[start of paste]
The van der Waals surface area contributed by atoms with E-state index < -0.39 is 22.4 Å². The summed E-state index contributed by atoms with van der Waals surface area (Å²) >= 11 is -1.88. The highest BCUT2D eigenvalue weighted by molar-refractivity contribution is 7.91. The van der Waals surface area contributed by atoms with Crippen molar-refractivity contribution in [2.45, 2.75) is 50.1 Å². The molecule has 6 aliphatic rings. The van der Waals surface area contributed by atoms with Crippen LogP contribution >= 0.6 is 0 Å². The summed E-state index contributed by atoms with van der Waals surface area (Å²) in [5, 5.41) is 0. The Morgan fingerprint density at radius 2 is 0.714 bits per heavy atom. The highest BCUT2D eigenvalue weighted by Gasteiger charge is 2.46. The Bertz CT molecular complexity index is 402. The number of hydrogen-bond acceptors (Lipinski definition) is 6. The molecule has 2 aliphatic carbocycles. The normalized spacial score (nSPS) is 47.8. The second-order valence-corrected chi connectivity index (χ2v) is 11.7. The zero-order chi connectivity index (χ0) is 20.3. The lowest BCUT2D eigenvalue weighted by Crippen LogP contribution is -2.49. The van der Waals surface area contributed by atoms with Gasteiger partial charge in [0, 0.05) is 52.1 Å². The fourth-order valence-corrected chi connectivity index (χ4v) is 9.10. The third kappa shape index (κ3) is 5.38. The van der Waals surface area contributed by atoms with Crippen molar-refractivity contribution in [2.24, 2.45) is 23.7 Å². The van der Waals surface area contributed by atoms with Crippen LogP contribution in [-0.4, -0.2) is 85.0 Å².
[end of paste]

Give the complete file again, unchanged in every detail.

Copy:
The van der Waals surface area contributed by atoms with E-state index < -0.39 is 22.4 Å². The summed E-state index contributed by atoms with van der Waals surface area (Å²) >= 11 is -1.88. The highest BCUT2D eigenvalue weighted by molar-refractivity contribution is 7.91. The van der Waals surface area contributed by atoms with Crippen molar-refractivity contribution in [2.45, 2.75) is 50.1 Å². The molecule has 6 aliphatic rings. The van der Waals surface area contributed by atoms with Crippen LogP contribution >= 0.6 is 0 Å². The summed E-state index contributed by atoms with van der Waals surface area (Å²) in [5, 5.41) is 0. The Morgan fingerprint density at radius 2 is 0.714 bits per heavy atom. The highest BCUT2D eigenvalue weighted by Gasteiger charge is 2.46. The Bertz CT molecular complexity index is 402. The number of hydrogen-bond acceptors (Lipinski definition) is 6. The molecule has 2 aliphatic carbocycles. The normalized spacial score (nSPS) is 47.8. The second-order valence-corrected chi connectivity index (χ2v) is 11.7. The zero-order chi connectivity index (χ0) is 20.3. The lowest BCUT2D eigenvalue weighted by Crippen LogP contribution is -2.49. The van der Waals surface area contributed by atoms with Gasteiger partial charge in [0, 0.05) is 52.1 Å². The fourth-order valence-corrected chi connectivity index (χ4v) is 9.10. The third kappa shape index (κ3) is 5.38. The van der Waals surface area contributed by atoms with Crippen molar-refractivity contribution in [2.24, 2.45) is 23.7 Å². The van der Waals surface area contributed by atoms with Crippen LogP contribution in [-0.4, -0.2) is 85.0 Å².